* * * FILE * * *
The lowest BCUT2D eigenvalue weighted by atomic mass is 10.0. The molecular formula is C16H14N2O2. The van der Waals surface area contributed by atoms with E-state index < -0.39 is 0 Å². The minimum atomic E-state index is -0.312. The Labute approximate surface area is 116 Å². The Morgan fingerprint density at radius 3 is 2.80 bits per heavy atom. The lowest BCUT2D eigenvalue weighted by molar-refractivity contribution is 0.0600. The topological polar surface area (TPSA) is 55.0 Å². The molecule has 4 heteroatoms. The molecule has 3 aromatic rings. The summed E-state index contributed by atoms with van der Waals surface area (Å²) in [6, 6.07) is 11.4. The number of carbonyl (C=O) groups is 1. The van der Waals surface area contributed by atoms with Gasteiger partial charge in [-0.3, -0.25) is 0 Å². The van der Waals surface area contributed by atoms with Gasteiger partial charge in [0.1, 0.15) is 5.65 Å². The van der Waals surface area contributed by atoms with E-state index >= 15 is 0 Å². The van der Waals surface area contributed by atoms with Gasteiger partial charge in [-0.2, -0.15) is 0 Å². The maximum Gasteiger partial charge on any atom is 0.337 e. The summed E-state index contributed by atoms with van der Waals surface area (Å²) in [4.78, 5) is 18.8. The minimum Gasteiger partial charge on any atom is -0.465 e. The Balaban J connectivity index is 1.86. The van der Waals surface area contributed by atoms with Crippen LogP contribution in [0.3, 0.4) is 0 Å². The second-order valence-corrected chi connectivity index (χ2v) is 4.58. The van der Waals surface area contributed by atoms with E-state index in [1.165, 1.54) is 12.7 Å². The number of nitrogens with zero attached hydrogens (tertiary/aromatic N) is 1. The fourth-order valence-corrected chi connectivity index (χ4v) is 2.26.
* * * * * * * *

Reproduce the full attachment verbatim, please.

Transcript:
The lowest BCUT2D eigenvalue weighted by atomic mass is 10.0. The molecular formula is C16H14N2O2. The van der Waals surface area contributed by atoms with E-state index < -0.39 is 0 Å². The minimum atomic E-state index is -0.312. The Labute approximate surface area is 116 Å². The Morgan fingerprint density at radius 3 is 2.80 bits per heavy atom. The lowest BCUT2D eigenvalue weighted by molar-refractivity contribution is 0.0600. The topological polar surface area (TPSA) is 55.0 Å². The molecule has 4 heteroatoms. The molecule has 3 aromatic rings. The summed E-state index contributed by atoms with van der Waals surface area (Å²) in [6, 6.07) is 11.4. The number of carbonyl (C=O) groups is 1. The van der Waals surface area contributed by atoms with Gasteiger partial charge in [-0.3, -0.25) is 0 Å². The van der Waals surface area contributed by atoms with Gasteiger partial charge in [0.1, 0.15) is 5.65 Å². The van der Waals surface area contributed by atoms with E-state index >= 15 is 0 Å². The van der Waals surface area contributed by atoms with Gasteiger partial charge in [-0.2, -0.15) is 0 Å². The maximum Gasteiger partial charge on any atom is 0.337 e. The summed E-state index contributed by atoms with van der Waals surface area (Å²) in [4.78, 5) is 18.8. The minimum Gasteiger partial charge on any atom is -0.465 e. The Balaban J connectivity index is 1.86. The van der Waals surface area contributed by atoms with Crippen LogP contribution in [0.3, 0.4) is 0 Å². The second-order valence-corrected chi connectivity index (χ2v) is 4.58. The van der Waals surface area contributed by atoms with E-state index in [1.165, 1.54) is 12.7 Å². The number of nitrogens with zero attached hydrogens (tertiary/aromatic N) is 1. The fourth-order valence-corrected chi connectivity index (χ4v) is 2.26.